In this episode of the Merkol Podcast, we analyzed the Richard Feynman Famous Quote. The quote goes:
“The first principle is that you must not fool yourself, and you are the easiest person to fool”Richard Feynman Famous Quote
Who is Richard Feynman?
Richard Phillips Feynman was born on May 11, 1918, in Queens, New York City, to Lucille Phillips and Melville Arthur Feynman.
The young Feynman was heavily influenced by his father, who encouraged him to ask questions to challenge orthodox thinking, and who was always ready to teach Feynman something new. From his mother, he gained the sense of humor that he had throughout his life.
As a child, he had a talent for engineering, maintained an experimental laboratory in his home, and was delighted in repairing radios. When he was in grade school, he created a home burglar alarm system while his parents were out for the day running errands.
He studied a lot of mathematics in his own time including trigonometry, differential and integral calculus, and complex numbers long before he met these topics in his formal education. Realizing the importance of mathematical notation, he invented his own notation for sin, cos, tan, f (x)f(x), etc. which he thought was much better than the standard notation. However, when a friend asked him to explain a piece of mathematics, he suddenly realized that notation could not be a personal matter since one needed it to communicate.
Feynman also worked on the Manhattan project in 1941. The Manhattan Project was the code name for the American-led effort to develop a functional atomic weapon during World War II.
Feynman was never one to settle for knowing the description of things or the accepted truths of things. Instead, he really wanted to know, and it was that burning curiosity that led him to his greatest work. Feynman was human, at times all too human, but his mind was devoted to figuring out reality the way it was.
Richard Feynman Famous Quote: What does it mean?
To understand this quote better we need to understand the concept of confirmation bias. It is the tendency to interpret new evidence as confirmation of one’s existing beliefs or theories.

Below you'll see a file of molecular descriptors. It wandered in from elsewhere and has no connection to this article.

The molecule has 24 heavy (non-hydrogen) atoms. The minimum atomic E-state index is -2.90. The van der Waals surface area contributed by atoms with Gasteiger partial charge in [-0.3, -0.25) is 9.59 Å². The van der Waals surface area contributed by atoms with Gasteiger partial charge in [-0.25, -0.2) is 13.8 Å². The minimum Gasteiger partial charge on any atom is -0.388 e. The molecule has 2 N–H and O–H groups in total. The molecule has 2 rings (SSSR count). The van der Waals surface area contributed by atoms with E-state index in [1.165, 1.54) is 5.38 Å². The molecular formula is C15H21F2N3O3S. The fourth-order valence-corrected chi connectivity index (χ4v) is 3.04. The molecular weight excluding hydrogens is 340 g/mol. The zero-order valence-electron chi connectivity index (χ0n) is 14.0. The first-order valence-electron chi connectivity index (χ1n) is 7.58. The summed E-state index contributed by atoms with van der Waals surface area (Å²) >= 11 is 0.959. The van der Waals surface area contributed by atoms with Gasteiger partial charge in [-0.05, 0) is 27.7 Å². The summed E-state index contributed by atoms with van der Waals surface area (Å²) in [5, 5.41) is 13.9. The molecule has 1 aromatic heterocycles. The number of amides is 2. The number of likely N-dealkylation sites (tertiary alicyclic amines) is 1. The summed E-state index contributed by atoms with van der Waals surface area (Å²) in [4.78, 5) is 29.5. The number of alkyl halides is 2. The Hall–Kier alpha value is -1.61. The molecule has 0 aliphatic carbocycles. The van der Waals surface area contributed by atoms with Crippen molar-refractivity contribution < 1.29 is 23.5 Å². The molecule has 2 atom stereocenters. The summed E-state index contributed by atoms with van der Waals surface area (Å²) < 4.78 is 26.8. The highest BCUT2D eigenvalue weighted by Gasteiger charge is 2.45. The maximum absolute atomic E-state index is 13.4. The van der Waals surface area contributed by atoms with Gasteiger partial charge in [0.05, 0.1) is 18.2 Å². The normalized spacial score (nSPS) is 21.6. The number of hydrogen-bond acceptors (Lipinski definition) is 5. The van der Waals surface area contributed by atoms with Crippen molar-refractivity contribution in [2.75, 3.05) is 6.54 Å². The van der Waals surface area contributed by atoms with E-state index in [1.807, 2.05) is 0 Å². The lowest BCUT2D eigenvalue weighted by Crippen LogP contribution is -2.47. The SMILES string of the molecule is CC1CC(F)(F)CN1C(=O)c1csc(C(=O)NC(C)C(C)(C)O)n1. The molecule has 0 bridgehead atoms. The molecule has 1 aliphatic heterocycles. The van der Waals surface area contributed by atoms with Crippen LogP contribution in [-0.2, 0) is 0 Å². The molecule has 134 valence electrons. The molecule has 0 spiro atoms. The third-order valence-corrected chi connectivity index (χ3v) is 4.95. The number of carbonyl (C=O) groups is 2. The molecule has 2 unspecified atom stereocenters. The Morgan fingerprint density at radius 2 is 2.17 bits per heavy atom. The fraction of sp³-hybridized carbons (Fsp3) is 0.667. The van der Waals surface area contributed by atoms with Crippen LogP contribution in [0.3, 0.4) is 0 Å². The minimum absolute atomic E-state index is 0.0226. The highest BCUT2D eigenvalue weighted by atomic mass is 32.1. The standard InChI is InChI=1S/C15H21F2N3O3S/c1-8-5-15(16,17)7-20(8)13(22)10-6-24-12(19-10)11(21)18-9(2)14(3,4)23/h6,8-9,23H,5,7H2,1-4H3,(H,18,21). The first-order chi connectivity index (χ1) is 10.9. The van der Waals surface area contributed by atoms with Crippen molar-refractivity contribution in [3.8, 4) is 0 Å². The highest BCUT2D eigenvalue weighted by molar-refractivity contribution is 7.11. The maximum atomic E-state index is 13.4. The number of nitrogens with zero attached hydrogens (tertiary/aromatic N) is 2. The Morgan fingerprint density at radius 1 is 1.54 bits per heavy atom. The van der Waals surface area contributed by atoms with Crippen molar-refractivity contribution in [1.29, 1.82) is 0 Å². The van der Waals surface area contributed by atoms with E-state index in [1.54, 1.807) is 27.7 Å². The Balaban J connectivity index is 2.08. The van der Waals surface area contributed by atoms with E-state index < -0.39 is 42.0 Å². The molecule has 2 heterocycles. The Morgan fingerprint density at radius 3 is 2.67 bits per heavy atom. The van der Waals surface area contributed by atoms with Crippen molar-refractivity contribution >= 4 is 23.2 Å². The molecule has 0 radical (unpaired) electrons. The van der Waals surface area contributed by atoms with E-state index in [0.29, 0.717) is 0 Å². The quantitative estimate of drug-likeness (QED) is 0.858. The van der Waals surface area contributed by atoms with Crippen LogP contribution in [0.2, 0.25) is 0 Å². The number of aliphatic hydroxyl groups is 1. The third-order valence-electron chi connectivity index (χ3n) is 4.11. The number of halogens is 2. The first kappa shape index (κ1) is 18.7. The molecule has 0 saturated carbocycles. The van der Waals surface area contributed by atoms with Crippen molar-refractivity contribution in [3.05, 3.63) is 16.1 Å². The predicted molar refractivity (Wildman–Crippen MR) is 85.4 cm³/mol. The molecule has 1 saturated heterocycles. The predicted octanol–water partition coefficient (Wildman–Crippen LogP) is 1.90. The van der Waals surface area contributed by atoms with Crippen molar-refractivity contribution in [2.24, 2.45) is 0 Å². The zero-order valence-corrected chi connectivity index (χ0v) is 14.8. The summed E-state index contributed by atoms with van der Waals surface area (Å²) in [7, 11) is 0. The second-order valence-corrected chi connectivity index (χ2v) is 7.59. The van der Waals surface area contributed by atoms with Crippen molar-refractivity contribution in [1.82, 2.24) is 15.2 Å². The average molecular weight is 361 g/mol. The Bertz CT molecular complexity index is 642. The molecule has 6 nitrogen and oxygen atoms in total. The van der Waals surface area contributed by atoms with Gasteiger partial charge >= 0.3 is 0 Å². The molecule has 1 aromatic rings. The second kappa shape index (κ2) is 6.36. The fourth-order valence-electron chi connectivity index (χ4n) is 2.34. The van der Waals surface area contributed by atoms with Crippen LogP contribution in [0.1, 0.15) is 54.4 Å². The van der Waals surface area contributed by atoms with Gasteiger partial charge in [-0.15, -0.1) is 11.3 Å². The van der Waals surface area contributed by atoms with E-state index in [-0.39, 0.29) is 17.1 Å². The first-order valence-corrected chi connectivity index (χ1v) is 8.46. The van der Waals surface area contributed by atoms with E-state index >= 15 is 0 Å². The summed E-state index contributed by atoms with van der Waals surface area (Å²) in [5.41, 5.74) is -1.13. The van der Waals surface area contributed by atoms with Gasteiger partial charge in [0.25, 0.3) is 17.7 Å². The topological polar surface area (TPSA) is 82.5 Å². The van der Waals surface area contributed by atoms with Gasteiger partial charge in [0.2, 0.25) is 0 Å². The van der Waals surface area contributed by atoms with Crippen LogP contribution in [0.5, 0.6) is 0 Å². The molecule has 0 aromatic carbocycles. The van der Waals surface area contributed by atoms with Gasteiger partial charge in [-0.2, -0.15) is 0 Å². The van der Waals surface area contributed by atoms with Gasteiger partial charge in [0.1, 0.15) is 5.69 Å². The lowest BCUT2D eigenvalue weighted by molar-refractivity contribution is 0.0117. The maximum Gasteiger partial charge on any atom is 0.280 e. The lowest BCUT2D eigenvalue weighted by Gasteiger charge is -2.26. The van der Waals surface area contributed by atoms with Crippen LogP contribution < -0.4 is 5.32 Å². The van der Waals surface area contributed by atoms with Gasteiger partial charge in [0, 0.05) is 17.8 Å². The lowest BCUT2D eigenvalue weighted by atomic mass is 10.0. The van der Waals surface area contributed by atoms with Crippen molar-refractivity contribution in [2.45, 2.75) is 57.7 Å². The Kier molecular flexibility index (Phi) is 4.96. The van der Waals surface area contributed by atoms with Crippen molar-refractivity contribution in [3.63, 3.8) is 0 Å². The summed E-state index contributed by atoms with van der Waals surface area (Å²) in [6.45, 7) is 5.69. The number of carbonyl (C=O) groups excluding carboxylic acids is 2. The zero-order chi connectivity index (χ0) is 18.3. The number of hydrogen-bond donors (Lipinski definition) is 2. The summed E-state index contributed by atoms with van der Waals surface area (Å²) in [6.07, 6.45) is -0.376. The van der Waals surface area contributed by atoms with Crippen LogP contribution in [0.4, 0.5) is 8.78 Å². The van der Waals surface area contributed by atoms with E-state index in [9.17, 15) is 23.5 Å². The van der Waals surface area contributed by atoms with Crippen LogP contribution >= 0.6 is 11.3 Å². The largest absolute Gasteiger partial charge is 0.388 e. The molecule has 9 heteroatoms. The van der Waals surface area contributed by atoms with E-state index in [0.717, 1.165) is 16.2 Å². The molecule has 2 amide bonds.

For example, consider someone who believes that people who are left-handed are more creative than persons who are right-handed. When this individual meets someone who is both left-handed and creative, they place a larger emphasis on the “proof” that backs up their beliefs. This person may go so far as to seek proof that supports their belief while dismissing examples that contradict it.
Confirmation biases affect not only how we receive information, but also how we understand and retain it. People who support or oppose a certain subject, for example, will not only seek information to support their position but will also interpret news stories to support their previous beliefs. They’ll also recall details in a way that promotes their beliefs.
This tendency is present in all of us. Thala Ajith vs Thalapathy Vijay fan fight is an excellent example of this. Both sets of fans understand the greatness of the other person, but still only seek to look at or acknowledge the information that confirms the side you choose. It is the same with Messi Vs Ronaldo.
In this case, no one is forcing you to agree or disagree with anything. You have chosen a side because of your natural instincts and you try to fight for it by looking for evidence that proves your theory. This is normal and is a basic human trait, but the point where we become fools is when we don’t acknowledge or disapprove of other pieces of evidence just so that we can prove our theory.
People who are not aware that they are doing this would live their entire lives like this and the worst part is they start not seeing anything that disapproves of their notions, let alone considering them.
In extreme forms, people will accept very poor quality evidence and even exaggerate its importance in order to support their theories.
This is the main reason behind people supporting corrupt political leaders even when there is mounting evidence that he/she is corrupt. Yet their minds are trained by themselves to not consider those evidence and just look for proof that confirms their beliefs.
This was how Feynman approached all knowledge: What can I know for sure, and how can I come to know it? It resulted in his famous quote, “You must not fool yourself, and you are the easiest person to fool.” Feynman believed it and practiced it in all of his intellectual work.
The only to avoid this confirmation bias is to train ourselves to challenge what we think we see. Seek out information from a range of sources.
Alternatively, discuss your thoughts with others. Surround yourself with a diverse group of people, and don’t be afraid to listen to dissenting views.
What we take from Feynman is an absolute, unvarying pursuit of rationality and truth. Feynman would rather admit that he didn’t know something than believe in false knowledge.
Always approach any problem with no preconceived notions and try to understand it completely. Even then don’t make any conclusions. Let your findings speak for themselves.
I have recorded a podcast on this Richard Feynman Famous Quote. But it is in Tamil. If you know the language then please do listen to this. Do let me know if you like it. Here is the link: